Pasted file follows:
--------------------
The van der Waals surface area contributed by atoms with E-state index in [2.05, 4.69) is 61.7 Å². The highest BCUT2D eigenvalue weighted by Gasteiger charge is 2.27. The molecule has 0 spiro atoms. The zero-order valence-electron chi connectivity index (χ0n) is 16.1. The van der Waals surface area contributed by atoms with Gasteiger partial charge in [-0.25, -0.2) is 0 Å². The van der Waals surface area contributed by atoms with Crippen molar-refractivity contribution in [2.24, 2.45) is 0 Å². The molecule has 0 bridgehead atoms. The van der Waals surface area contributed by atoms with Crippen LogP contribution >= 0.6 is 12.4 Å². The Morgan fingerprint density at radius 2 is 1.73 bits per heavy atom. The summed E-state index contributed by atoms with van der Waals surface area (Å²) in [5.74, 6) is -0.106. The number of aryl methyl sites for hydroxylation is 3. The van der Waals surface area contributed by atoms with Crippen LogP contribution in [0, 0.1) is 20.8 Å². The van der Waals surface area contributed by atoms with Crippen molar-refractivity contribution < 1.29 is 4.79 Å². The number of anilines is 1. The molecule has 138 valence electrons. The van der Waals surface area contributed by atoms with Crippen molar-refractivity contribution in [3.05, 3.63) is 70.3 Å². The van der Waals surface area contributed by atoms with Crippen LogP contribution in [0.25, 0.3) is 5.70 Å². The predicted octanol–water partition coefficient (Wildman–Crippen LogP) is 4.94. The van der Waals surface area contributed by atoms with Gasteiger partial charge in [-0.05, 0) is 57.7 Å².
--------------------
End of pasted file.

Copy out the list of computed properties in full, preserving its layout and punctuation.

The van der Waals surface area contributed by atoms with E-state index in [2.05, 4.69) is 61.7 Å². The highest BCUT2D eigenvalue weighted by Gasteiger charge is 2.27. The molecule has 0 spiro atoms. The zero-order valence-electron chi connectivity index (χ0n) is 16.1. The van der Waals surface area contributed by atoms with Gasteiger partial charge in [-0.25, -0.2) is 0 Å². The van der Waals surface area contributed by atoms with Crippen molar-refractivity contribution in [2.24, 2.45) is 0 Å². The molecule has 0 bridgehead atoms. The van der Waals surface area contributed by atoms with Crippen LogP contribution >= 0.6 is 12.4 Å². The Morgan fingerprint density at radius 2 is 1.73 bits per heavy atom. The summed E-state index contributed by atoms with van der Waals surface area (Å²) in [5.74, 6) is -0.106. The number of aryl methyl sites for hydroxylation is 3. The van der Waals surface area contributed by atoms with Crippen LogP contribution in [0, 0.1) is 20.8 Å². The van der Waals surface area contributed by atoms with Crippen molar-refractivity contribution < 1.29 is 4.79 Å². The number of anilines is 1. The molecule has 138 valence electrons. The van der Waals surface area contributed by atoms with Crippen molar-refractivity contribution in [3.05, 3.63) is 70.3 Å². The van der Waals surface area contributed by atoms with Crippen LogP contribution in [0.25, 0.3) is 5.70 Å². The predicted octanol–water partition coefficient (Wildman–Crippen LogP) is 4.94. The van der Waals surface area contributed by atoms with Gasteiger partial charge in [-0.05, 0) is 57.7 Å².